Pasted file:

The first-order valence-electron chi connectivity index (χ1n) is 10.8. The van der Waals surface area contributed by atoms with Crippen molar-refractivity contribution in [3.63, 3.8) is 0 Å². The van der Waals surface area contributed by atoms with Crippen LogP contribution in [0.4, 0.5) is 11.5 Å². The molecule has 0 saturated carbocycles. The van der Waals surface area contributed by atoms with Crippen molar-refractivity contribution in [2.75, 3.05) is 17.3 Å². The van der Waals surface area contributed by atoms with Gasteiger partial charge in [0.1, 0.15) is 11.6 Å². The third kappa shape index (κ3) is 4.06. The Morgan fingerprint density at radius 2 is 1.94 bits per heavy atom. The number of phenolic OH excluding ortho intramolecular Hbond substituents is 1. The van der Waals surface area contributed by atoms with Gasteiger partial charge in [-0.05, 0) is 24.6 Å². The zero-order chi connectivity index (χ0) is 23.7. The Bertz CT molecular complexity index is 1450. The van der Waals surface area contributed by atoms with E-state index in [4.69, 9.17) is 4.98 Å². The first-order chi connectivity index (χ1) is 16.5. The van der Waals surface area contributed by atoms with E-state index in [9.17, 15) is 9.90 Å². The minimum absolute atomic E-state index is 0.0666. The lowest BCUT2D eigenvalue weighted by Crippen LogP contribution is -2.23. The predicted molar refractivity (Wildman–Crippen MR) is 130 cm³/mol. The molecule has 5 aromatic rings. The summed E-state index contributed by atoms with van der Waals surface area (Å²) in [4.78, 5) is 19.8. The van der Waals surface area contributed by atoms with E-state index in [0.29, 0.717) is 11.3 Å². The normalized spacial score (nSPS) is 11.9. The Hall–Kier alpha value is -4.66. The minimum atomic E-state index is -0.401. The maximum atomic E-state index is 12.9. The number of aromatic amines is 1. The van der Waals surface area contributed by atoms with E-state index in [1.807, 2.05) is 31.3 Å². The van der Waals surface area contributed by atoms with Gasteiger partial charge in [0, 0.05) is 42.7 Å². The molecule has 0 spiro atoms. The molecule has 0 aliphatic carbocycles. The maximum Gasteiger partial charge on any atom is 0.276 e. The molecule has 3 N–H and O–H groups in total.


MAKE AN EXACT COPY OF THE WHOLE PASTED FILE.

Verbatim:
The first-order valence-electron chi connectivity index (χ1n) is 10.8. The van der Waals surface area contributed by atoms with Crippen molar-refractivity contribution in [3.63, 3.8) is 0 Å². The van der Waals surface area contributed by atoms with Crippen LogP contribution in [0.4, 0.5) is 11.5 Å². The molecule has 0 saturated carbocycles. The van der Waals surface area contributed by atoms with Crippen molar-refractivity contribution in [2.75, 3.05) is 17.3 Å². The van der Waals surface area contributed by atoms with Gasteiger partial charge in [0.1, 0.15) is 11.6 Å². The third kappa shape index (κ3) is 4.06. The Morgan fingerprint density at radius 2 is 1.94 bits per heavy atom. The number of phenolic OH excluding ortho intramolecular Hbond substituents is 1. The van der Waals surface area contributed by atoms with Gasteiger partial charge in [-0.05, 0) is 24.6 Å². The zero-order chi connectivity index (χ0) is 23.7. The Bertz CT molecular complexity index is 1450. The van der Waals surface area contributed by atoms with E-state index in [4.69, 9.17) is 4.98 Å². The first-order chi connectivity index (χ1) is 16.5. The van der Waals surface area contributed by atoms with E-state index in [9.17, 15) is 9.90 Å². The minimum absolute atomic E-state index is 0.0666. The lowest BCUT2D eigenvalue weighted by Crippen LogP contribution is -2.23. The predicted molar refractivity (Wildman–Crippen MR) is 130 cm³/mol. The molecule has 5 aromatic rings. The summed E-state index contributed by atoms with van der Waals surface area (Å²) in [4.78, 5) is 19.8. The van der Waals surface area contributed by atoms with E-state index in [0.29, 0.717) is 11.3 Å². The normalized spacial score (nSPS) is 11.9. The Hall–Kier alpha value is -4.66. The minimum atomic E-state index is -0.401. The maximum atomic E-state index is 12.9. The number of aromatic amines is 1. The van der Waals surface area contributed by atoms with E-state index in [1.807, 2.05) is 31.3 Å². The van der Waals surface area contributed by atoms with Gasteiger partial charge in [0, 0.05) is 42.7 Å². The molecule has 0 spiro atoms. The molecule has 0 aliphatic carbocycles. The maximum Gasteiger partial charge on any atom is 0.276 e. The molecule has 3 N–H and O–H groups in total.